There are seven known archeological sites in the path of the project and undergrounding the lines will be opposed by the Bureau of Indian Affairs, which still has to give its approval to the project.
The project is expected to provide enough power for about 60,000 homes in San Diego County. For reference, that is a tiny fraction of the power provided by the San Onofre nuclear power plant, which generates enough energy to power more than a million homes when it is operating. San Onofre is currently off line and backers of the Tule wind farm cited the need to find alternatives, should the nuclear plant fail to be brought back up.
However Supervisors’ main motive for approving the project was to meet California state guidelines that set an ambitious goal of generating a third of the state’s energy with renewables by 2020. The aim is to cut down on the use of fossil fuels and greenhouse gases.
Tisdale said that renewable energy goal could be met using solar panels on rooftops.
But Jason Anderson of CleanTECH San Diego told the county supervisors the sun does not always shine and San Diego needs a diverse mix of energy sources, including wind.
“If we are serious about continuing to lead the transformation to renewable energy resources, and driving innovation forward, we cannot reject this project, “ Anderson said.
Tisdale said her community welcomed the first group of turbines when they were installed, but now believes turbines should not be within 5 or 6 miles of homes, near endangered species or near sensitive areas.
The Tule Wind project is one of several wind projects in the works for the wilderness area in the mountains overlooking the desert east of San Diego. Supervisor Dianne Jacob said that if all the projects are approved there could be up to 400 wind turbines located in east county.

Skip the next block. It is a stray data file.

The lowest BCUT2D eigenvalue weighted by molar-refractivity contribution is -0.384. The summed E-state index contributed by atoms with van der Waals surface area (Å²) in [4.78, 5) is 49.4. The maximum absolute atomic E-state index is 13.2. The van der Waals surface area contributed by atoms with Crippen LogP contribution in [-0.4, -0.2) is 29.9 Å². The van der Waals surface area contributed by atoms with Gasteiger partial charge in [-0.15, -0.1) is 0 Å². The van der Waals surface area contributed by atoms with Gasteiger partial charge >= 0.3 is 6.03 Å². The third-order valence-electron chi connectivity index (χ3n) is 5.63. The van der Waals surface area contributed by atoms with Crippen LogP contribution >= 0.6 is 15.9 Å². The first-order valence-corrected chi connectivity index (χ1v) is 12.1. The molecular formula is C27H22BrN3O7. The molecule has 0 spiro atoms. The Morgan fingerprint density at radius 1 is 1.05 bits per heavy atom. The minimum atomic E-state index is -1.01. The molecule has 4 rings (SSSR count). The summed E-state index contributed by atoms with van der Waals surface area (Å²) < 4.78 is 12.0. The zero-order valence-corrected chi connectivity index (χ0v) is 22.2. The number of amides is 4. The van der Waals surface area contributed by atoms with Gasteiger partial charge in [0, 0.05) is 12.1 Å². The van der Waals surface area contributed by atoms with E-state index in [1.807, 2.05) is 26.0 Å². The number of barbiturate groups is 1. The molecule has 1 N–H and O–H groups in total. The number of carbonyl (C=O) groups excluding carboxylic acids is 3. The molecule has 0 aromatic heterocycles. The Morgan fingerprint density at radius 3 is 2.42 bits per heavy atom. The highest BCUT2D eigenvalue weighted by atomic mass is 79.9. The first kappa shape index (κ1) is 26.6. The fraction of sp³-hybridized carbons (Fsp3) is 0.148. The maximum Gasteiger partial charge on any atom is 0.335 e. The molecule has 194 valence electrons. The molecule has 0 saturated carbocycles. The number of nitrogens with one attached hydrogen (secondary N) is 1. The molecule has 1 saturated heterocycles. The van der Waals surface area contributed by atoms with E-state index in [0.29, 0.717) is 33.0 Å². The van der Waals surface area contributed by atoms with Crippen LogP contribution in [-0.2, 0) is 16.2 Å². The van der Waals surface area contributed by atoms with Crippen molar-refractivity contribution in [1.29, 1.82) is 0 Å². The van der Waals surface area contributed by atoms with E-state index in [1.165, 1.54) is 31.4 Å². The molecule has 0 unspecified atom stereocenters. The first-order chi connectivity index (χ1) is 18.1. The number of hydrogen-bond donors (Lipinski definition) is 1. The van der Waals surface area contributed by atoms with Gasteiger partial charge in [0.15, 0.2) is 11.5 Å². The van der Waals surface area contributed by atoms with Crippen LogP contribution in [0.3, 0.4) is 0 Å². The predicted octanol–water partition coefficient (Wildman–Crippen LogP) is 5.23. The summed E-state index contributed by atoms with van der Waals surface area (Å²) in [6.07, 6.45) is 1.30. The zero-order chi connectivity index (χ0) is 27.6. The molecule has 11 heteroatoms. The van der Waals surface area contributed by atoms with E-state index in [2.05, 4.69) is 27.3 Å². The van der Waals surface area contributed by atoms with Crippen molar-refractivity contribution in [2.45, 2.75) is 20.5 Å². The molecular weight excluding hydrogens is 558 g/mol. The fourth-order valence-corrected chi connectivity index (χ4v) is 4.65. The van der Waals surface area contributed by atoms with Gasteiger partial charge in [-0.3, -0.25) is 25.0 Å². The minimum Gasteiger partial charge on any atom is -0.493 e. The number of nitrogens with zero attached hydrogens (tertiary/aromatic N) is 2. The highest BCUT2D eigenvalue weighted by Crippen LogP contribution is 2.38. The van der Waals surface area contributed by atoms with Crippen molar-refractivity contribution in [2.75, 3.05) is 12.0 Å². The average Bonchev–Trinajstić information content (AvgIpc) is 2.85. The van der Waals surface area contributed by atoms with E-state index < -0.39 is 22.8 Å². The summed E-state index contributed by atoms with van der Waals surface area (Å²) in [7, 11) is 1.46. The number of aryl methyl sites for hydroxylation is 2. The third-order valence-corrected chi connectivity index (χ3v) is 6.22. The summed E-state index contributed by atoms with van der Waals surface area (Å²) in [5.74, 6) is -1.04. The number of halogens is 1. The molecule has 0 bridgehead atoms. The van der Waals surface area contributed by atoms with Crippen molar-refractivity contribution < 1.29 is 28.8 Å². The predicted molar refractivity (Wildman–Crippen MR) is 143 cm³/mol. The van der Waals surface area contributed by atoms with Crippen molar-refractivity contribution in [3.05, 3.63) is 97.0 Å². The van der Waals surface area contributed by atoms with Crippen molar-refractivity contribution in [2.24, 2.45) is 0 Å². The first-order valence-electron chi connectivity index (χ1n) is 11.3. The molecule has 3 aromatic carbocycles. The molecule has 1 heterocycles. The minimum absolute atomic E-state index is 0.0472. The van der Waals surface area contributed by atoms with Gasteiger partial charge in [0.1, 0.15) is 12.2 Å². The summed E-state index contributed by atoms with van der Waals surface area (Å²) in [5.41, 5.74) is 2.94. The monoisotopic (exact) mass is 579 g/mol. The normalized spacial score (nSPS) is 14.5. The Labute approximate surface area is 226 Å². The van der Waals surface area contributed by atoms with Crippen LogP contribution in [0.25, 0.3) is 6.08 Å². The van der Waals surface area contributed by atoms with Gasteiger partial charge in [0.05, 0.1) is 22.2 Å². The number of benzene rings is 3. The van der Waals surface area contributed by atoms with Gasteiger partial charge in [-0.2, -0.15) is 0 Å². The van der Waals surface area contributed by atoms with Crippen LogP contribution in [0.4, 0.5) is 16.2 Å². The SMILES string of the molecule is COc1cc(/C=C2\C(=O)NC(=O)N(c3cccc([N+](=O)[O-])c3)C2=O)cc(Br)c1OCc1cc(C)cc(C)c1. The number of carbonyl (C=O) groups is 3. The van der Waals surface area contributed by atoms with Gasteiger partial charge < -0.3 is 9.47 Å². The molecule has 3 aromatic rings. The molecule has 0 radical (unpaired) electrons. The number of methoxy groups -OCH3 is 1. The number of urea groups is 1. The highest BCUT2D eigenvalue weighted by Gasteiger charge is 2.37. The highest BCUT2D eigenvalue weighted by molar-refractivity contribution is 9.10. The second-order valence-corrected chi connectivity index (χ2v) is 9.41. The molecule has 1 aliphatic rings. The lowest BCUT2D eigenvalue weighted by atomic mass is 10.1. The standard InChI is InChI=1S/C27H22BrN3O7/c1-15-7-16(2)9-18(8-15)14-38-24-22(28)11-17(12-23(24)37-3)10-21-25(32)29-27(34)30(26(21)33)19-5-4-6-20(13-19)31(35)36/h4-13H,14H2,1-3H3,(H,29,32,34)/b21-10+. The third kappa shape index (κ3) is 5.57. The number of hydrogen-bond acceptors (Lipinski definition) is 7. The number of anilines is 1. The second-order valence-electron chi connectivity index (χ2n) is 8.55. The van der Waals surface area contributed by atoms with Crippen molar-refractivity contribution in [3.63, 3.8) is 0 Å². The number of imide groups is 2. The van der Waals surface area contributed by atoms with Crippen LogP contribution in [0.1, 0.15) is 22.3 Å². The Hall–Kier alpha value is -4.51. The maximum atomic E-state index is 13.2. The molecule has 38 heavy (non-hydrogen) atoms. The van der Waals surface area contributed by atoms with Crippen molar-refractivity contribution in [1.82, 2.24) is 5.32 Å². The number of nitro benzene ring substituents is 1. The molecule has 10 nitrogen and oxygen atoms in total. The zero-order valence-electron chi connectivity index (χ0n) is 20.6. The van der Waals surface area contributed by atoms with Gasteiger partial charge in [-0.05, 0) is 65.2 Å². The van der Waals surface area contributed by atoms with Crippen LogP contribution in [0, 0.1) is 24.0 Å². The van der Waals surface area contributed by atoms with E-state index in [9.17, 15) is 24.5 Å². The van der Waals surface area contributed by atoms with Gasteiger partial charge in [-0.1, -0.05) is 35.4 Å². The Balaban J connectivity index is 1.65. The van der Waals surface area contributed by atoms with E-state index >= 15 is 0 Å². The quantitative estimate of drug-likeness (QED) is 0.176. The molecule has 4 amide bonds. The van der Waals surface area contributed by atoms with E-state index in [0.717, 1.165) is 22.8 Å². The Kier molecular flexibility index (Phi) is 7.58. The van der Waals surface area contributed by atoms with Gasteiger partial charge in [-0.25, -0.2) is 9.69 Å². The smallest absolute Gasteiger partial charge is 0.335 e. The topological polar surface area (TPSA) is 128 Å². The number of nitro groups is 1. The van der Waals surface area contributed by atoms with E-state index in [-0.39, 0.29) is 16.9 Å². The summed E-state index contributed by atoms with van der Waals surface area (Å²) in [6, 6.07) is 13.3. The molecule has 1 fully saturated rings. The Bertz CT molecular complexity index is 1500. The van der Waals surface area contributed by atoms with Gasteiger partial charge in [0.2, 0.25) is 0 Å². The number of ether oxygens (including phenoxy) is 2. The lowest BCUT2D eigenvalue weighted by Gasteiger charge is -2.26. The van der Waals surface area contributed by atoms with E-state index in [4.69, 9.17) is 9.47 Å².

The other project approved this week by the supervisors is a transmission line to carry energy produced by wind turbines at the Energia Sierra Juarez plant in Baja California to San Diego County. The proposed lines would run less than one mile from the Mexican border to the SDG&E substation. Whether the project is actually built remains uncertain because the wind farm has not received final approval from Mexican authorities.
Both projects faced opposition for their environmental and health impacts and worries from residents over fire danger. County staff told the supervisors that studies of possible health impacts on residents living near wind turbines are inconclusive.
The county’s new General Plan Update has limited growth in the back country in order to minimize the danger of wild fires. The turbines and the transmission lines will pose an additional risk. The company agreed to contribute to fire protection efforts and install four large, open-topped tanks of water for use by fire fighting helicopters.
McDonald said turbines are spaced so that they will never touch, even in high winds, which is what caused previous turbine fires. She said the spacing also “helps avoid any avian impacts.”
She said the county’s fire agency told the Board of Supervisors Iberdrola’s fire protection plan is “state of the art” and that they are happy with it.
But Tisdale said a retired Cal Fire battalion chief disagreed with that assessment and said Iberdrola has had at least three fires on their turbines since May.
McDonald said Iberdrola now needs to obtain building permits and hopes to start construction within a year.
Claire Trageser contributed to this report.
9 August 2012